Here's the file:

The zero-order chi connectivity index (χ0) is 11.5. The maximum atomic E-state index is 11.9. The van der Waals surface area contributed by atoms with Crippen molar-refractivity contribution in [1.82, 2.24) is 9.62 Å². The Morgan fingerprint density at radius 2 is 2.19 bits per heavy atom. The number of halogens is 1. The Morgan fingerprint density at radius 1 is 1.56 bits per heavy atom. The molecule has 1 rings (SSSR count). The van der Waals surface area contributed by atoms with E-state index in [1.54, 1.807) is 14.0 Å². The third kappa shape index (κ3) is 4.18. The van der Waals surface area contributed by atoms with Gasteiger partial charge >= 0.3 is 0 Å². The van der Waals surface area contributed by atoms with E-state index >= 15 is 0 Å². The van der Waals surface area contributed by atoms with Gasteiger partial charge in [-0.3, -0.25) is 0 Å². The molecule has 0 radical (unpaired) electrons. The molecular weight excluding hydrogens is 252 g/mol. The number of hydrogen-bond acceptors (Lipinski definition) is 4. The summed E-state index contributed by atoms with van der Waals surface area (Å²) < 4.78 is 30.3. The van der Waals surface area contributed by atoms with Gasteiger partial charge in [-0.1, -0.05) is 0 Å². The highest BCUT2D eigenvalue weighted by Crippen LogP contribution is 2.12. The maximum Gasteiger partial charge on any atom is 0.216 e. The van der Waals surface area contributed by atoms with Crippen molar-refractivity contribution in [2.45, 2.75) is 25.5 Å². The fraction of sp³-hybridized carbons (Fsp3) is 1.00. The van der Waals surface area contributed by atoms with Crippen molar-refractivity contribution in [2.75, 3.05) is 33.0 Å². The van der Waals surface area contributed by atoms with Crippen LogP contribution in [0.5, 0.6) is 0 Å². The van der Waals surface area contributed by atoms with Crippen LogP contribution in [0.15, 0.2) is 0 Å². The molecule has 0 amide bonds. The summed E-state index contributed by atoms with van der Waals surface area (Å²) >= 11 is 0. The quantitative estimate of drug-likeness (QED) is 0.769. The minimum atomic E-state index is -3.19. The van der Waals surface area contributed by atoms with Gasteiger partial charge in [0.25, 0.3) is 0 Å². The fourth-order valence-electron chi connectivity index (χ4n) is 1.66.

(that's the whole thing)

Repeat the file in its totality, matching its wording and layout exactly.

The zero-order chi connectivity index (χ0) is 11.5. The maximum atomic E-state index is 11.9. The van der Waals surface area contributed by atoms with Crippen molar-refractivity contribution in [1.82, 2.24) is 9.62 Å². The Morgan fingerprint density at radius 2 is 2.19 bits per heavy atom. The number of halogens is 1. The Morgan fingerprint density at radius 1 is 1.56 bits per heavy atom. The molecule has 1 rings (SSSR count). The van der Waals surface area contributed by atoms with E-state index in [1.54, 1.807) is 14.0 Å². The third kappa shape index (κ3) is 4.18. The van der Waals surface area contributed by atoms with Gasteiger partial charge >= 0.3 is 0 Å². The van der Waals surface area contributed by atoms with E-state index >= 15 is 0 Å². The van der Waals surface area contributed by atoms with Gasteiger partial charge in [-0.3, -0.25) is 0 Å². The molecule has 0 radical (unpaired) electrons. The molecular weight excluding hydrogens is 252 g/mol. The number of hydrogen-bond acceptors (Lipinski definition) is 4. The summed E-state index contributed by atoms with van der Waals surface area (Å²) < 4.78 is 30.3. The van der Waals surface area contributed by atoms with Gasteiger partial charge in [-0.1, -0.05) is 0 Å². The highest BCUT2D eigenvalue weighted by Crippen LogP contribution is 2.12. The maximum Gasteiger partial charge on any atom is 0.216 e. The van der Waals surface area contributed by atoms with Crippen molar-refractivity contribution in [2.45, 2.75) is 25.5 Å². The fraction of sp³-hybridized carbons (Fsp3) is 1.00. The van der Waals surface area contributed by atoms with Crippen molar-refractivity contribution in [2.75, 3.05) is 33.0 Å². The van der Waals surface area contributed by atoms with Crippen LogP contribution in [0.5, 0.6) is 0 Å². The van der Waals surface area contributed by atoms with Crippen LogP contribution in [0.15, 0.2) is 0 Å². The molecule has 0 amide bonds. The summed E-state index contributed by atoms with van der Waals surface area (Å²) >= 11 is 0. The quantitative estimate of drug-likeness (QED) is 0.769. The minimum atomic E-state index is -3.19. The van der Waals surface area contributed by atoms with Gasteiger partial charge in [0.25, 0.3) is 0 Å². The fourth-order valence-electron chi connectivity index (χ4n) is 1.66.